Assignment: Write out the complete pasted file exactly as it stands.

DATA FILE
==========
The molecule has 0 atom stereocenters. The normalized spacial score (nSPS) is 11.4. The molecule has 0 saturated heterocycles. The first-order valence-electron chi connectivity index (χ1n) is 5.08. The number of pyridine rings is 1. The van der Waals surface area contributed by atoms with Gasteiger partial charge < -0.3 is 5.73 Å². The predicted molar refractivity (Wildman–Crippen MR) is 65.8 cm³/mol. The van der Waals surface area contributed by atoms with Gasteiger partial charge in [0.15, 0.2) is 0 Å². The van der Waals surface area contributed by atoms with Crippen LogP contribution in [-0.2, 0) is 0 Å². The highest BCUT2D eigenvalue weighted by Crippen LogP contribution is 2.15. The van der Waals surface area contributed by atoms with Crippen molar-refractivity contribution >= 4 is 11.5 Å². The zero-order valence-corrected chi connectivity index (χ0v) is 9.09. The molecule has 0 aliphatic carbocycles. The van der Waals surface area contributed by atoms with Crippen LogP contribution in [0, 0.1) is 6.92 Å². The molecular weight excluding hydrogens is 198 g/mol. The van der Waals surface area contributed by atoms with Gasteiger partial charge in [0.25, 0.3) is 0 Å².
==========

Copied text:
The molecule has 0 atom stereocenters. The normalized spacial score (nSPS) is 11.4. The molecule has 0 saturated heterocycles. The first-order valence-electron chi connectivity index (χ1n) is 5.08. The number of pyridine rings is 1. The van der Waals surface area contributed by atoms with Gasteiger partial charge < -0.3 is 5.73 Å². The predicted molar refractivity (Wildman–Crippen MR) is 65.8 cm³/mol. The van der Waals surface area contributed by atoms with Gasteiger partial charge in [0.15, 0.2) is 0 Å². The van der Waals surface area contributed by atoms with Crippen LogP contribution in [-0.2, 0) is 0 Å². The highest BCUT2D eigenvalue weighted by Crippen LogP contribution is 2.15. The van der Waals surface area contributed by atoms with Crippen molar-refractivity contribution >= 4 is 11.5 Å². The zero-order valence-corrected chi connectivity index (χ0v) is 9.09. The molecule has 0 aliphatic carbocycles. The van der Waals surface area contributed by atoms with Crippen LogP contribution in [0, 0.1) is 6.92 Å². The molecular weight excluding hydrogens is 198 g/mol. The van der Waals surface area contributed by atoms with Gasteiger partial charge in [0.25, 0.3) is 0 Å².